When you see leaves start to tumble from the trees in autumn, or you feel that first biting wind of winter, it’s obvious that the seasons are changing. They follow the same basic formula: there’s four in a year, and one follows the other without fail. But did you know your ad revenue can be tracked quarterly in a similar way? We’ll tell you what to expect with the changing of the seasons.
Quarter 1: Winter
Advertising agencies are typically stretching their last pound through to the end of the fiscal year, so you may see lower revenue in the start of the year. There’s been a big boom in spending in the lead-up to holiday season in December, so advertisers are going to be more conservative in spending through January.
If you’re looking to make any changes to the make-up of your site, hold off until the new year. December is a big month for ad revenue, and as site overhauls can often lead to a momentary decrease in traffic, keep your branding and content consistent.
Quarter 2: Spring
Buds are breaking through the ground and advertisers are burning through the last of their budget in the lead up to the new financial year. Expect to see a slight bump in revenue in the warmer months. If you have content you expect to draw more traffic to your site, now’s the time to schedule it.
Quarter 3: Summer
Everything slows in the summer. Advertisers are already prepping for Q4 spending, so you might see a slight lull in revenue in the summer months. More people are taking advantage of better weather and spending time away from online on summer holidays. Use this time to beef up your content and plan out the rest of the year. Create a content calendar or pencil in some quality updates to your site so you can be prepared for the end of the year.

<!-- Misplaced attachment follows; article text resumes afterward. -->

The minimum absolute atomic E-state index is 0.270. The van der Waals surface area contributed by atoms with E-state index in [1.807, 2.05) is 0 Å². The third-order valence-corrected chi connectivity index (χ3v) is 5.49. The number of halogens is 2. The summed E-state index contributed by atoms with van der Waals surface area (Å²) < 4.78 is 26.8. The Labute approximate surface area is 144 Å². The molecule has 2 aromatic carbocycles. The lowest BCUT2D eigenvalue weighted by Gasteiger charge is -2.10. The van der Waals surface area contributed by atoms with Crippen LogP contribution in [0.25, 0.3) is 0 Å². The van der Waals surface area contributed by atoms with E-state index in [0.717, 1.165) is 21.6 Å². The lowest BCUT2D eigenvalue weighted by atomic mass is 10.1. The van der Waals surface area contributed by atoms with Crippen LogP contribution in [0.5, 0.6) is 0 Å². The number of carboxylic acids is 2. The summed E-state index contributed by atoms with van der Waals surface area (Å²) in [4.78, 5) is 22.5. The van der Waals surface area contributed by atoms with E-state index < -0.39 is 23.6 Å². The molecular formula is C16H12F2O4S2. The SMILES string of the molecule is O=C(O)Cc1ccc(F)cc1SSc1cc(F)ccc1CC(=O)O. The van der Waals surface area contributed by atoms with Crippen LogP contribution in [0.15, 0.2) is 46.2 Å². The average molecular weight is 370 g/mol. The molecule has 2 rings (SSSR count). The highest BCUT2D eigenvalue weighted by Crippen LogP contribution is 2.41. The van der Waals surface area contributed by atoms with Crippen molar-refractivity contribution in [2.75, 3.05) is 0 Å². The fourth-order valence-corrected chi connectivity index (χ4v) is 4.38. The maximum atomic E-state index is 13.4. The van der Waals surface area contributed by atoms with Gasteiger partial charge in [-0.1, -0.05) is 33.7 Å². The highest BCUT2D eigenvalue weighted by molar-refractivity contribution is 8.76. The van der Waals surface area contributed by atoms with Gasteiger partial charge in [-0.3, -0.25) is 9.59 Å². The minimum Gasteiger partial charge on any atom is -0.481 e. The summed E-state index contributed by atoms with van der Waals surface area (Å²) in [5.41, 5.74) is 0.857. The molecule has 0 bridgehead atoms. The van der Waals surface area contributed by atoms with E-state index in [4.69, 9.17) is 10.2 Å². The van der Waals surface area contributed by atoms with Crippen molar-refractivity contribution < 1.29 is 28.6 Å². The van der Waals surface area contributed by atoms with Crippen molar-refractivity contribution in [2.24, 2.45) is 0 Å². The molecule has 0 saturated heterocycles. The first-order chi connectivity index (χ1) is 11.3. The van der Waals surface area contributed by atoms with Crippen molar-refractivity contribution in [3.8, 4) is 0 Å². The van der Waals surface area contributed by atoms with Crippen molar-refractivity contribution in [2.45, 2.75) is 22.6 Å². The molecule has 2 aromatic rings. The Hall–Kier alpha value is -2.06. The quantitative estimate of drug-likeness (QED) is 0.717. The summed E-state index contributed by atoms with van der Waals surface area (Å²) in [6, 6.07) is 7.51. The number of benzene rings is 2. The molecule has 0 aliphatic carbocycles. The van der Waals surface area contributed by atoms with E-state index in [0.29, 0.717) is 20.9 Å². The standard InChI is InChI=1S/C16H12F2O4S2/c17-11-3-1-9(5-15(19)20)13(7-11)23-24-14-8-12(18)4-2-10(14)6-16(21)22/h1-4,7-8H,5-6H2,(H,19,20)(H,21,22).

Quarter 4: Autumn
Hold on to your hats, and not just because of that blustery autumn breeze! This is often the most profitable quarter for publishers, due largely to the ramp-up to the holiday season. Notable global consumer events like Black Friday can create a spike in click-through traffic for advertisers. This means advertisers are willing to pay a bit more for ads on your site, and will likely have reserved the bulk of their budget to blow in the lead-up to December.
It’s important to consider national and global holidays when tracking your revenue alongside a traditional calendar. Consider putting out seasonal content, and keep track of where your audience is from so you can tailor posts or updates around their cultural calendar. Advertisers are also likely to spend more at the end of each month and at the end of each quarter, so don’t be alarmed if you see a steady climb through the month, then a dip on the 1st.
Unfortunately, not everything in publishing and advertising is as constant as the seasons. Publisher Collective can keep the grey revenue days at bay with industry tips and knowledge in our blog. Interested in becoming a partner? Contact us here.